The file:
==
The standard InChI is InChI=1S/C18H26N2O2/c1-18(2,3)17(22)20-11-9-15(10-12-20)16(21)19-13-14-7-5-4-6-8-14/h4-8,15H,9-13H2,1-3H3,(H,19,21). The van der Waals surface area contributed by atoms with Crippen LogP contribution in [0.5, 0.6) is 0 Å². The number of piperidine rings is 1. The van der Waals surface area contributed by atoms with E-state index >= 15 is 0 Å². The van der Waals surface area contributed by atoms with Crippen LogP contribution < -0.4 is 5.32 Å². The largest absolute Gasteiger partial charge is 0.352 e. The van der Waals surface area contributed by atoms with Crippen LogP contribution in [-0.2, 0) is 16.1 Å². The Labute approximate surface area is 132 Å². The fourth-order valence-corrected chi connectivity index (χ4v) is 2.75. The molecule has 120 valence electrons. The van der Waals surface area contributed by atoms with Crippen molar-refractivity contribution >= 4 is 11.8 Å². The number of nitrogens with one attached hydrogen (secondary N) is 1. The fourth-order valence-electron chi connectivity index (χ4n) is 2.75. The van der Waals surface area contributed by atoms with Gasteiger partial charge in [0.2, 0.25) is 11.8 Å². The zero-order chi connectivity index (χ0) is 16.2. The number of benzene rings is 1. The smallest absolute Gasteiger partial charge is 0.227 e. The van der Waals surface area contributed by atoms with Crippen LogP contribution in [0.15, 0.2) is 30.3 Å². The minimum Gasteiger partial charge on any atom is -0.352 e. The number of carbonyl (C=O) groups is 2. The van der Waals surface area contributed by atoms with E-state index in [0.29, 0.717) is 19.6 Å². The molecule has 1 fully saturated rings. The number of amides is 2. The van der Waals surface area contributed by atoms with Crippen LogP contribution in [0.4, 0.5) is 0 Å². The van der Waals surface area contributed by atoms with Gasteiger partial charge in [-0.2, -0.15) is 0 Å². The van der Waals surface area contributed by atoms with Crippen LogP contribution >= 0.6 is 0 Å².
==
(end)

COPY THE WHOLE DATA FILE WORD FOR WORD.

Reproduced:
The standard InChI is InChI=1S/C18H26N2O2/c1-18(2,3)17(22)20-11-9-15(10-12-20)16(21)19-13-14-7-5-4-6-8-14/h4-8,15H,9-13H2,1-3H3,(H,19,21). The van der Waals surface area contributed by atoms with Crippen LogP contribution in [0.5, 0.6) is 0 Å². The number of piperidine rings is 1. The van der Waals surface area contributed by atoms with E-state index >= 15 is 0 Å². The van der Waals surface area contributed by atoms with Crippen LogP contribution < -0.4 is 5.32 Å². The largest absolute Gasteiger partial charge is 0.352 e. The van der Waals surface area contributed by atoms with Crippen LogP contribution in [-0.2, 0) is 16.1 Å². The Labute approximate surface area is 132 Å². The fourth-order valence-corrected chi connectivity index (χ4v) is 2.75. The molecule has 120 valence electrons. The van der Waals surface area contributed by atoms with Crippen molar-refractivity contribution >= 4 is 11.8 Å². The number of nitrogens with one attached hydrogen (secondary N) is 1. The fourth-order valence-electron chi connectivity index (χ4n) is 2.75. The van der Waals surface area contributed by atoms with Gasteiger partial charge in [0.2, 0.25) is 11.8 Å². The zero-order chi connectivity index (χ0) is 16.2. The number of benzene rings is 1. The smallest absolute Gasteiger partial charge is 0.227 e. The van der Waals surface area contributed by atoms with Crippen LogP contribution in [0.15, 0.2) is 30.3 Å². The minimum Gasteiger partial charge on any atom is -0.352 e. The number of carbonyl (C=O) groups is 2. The van der Waals surface area contributed by atoms with E-state index in [0.29, 0.717) is 19.6 Å². The molecule has 1 fully saturated rings. The number of amides is 2. The van der Waals surface area contributed by atoms with Crippen LogP contribution in [0.4, 0.5) is 0 Å². The van der Waals surface area contributed by atoms with Gasteiger partial charge in [-0.2, -0.15) is 0 Å². The van der Waals surface area contributed by atoms with Crippen LogP contribution >= 0.6 is 0 Å².